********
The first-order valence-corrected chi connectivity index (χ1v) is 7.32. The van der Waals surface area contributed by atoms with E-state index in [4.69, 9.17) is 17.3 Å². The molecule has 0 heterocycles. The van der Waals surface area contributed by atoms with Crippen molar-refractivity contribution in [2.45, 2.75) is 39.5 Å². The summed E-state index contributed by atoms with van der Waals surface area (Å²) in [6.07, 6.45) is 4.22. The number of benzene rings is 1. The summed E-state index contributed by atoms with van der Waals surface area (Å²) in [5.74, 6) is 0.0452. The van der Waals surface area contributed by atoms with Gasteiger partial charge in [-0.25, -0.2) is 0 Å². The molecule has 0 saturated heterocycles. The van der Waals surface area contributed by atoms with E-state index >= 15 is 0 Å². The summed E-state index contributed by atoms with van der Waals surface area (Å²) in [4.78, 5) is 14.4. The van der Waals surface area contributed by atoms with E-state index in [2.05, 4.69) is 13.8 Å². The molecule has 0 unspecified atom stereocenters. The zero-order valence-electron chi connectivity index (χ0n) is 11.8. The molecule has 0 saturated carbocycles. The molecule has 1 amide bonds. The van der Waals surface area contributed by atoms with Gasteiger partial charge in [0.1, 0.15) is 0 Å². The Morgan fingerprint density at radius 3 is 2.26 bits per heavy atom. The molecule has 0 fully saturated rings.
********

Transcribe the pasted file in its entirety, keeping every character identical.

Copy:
The first-order valence-corrected chi connectivity index (χ1v) is 7.32. The van der Waals surface area contributed by atoms with E-state index in [4.69, 9.17) is 17.3 Å². The molecule has 0 heterocycles. The van der Waals surface area contributed by atoms with Crippen molar-refractivity contribution in [2.45, 2.75) is 39.5 Å². The summed E-state index contributed by atoms with van der Waals surface area (Å²) in [6.07, 6.45) is 4.22. The number of benzene rings is 1. The summed E-state index contributed by atoms with van der Waals surface area (Å²) in [5.74, 6) is 0.0452. The van der Waals surface area contributed by atoms with Gasteiger partial charge in [-0.25, -0.2) is 0 Å². The molecule has 0 saturated heterocycles. The van der Waals surface area contributed by atoms with E-state index >= 15 is 0 Å². The summed E-state index contributed by atoms with van der Waals surface area (Å²) in [4.78, 5) is 14.4. The van der Waals surface area contributed by atoms with E-state index in [2.05, 4.69) is 13.8 Å². The molecule has 0 unspecified atom stereocenters. The zero-order valence-electron chi connectivity index (χ0n) is 11.8. The molecule has 0 saturated carbocycles. The molecule has 1 amide bonds. The van der Waals surface area contributed by atoms with Gasteiger partial charge in [0.1, 0.15) is 0 Å². The Morgan fingerprint density at radius 3 is 2.26 bits per heavy atom. The molecule has 0 fully saturated rings.